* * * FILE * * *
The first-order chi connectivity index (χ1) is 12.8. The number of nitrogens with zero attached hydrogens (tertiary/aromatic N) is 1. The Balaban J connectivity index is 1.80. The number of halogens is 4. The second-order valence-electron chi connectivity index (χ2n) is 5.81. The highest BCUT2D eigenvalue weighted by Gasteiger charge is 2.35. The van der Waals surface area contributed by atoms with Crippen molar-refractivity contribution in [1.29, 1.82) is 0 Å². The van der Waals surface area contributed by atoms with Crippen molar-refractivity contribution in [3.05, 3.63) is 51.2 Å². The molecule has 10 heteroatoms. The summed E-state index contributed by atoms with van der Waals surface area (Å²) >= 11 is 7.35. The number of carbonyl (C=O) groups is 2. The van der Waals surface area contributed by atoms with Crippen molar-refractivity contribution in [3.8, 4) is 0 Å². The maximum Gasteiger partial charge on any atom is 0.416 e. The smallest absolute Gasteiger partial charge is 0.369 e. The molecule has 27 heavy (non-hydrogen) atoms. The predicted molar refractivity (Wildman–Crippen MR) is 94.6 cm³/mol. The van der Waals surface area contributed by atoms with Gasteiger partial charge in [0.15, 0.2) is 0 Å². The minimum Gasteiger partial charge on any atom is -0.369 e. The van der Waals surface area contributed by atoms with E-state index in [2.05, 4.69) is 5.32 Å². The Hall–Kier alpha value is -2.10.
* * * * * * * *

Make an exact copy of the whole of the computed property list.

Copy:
The first-order chi connectivity index (χ1) is 12.8. The number of nitrogens with zero attached hydrogens (tertiary/aromatic N) is 1. The Balaban J connectivity index is 1.80. The number of halogens is 4. The second-order valence-electron chi connectivity index (χ2n) is 5.81. The highest BCUT2D eigenvalue weighted by Gasteiger charge is 2.35. The van der Waals surface area contributed by atoms with Crippen molar-refractivity contribution in [1.29, 1.82) is 0 Å². The van der Waals surface area contributed by atoms with Crippen molar-refractivity contribution in [3.05, 3.63) is 51.2 Å². The molecule has 10 heteroatoms. The summed E-state index contributed by atoms with van der Waals surface area (Å²) >= 11 is 7.35. The number of carbonyl (C=O) groups is 2. The van der Waals surface area contributed by atoms with Crippen molar-refractivity contribution in [3.8, 4) is 0 Å². The maximum Gasteiger partial charge on any atom is 0.416 e. The smallest absolute Gasteiger partial charge is 0.369 e. The molecule has 27 heavy (non-hydrogen) atoms. The predicted molar refractivity (Wildman–Crippen MR) is 94.6 cm³/mol. The van der Waals surface area contributed by atoms with Gasteiger partial charge in [0.15, 0.2) is 0 Å². The minimum Gasteiger partial charge on any atom is -0.369 e. The van der Waals surface area contributed by atoms with E-state index in [2.05, 4.69) is 5.32 Å². The Hall–Kier alpha value is -2.10.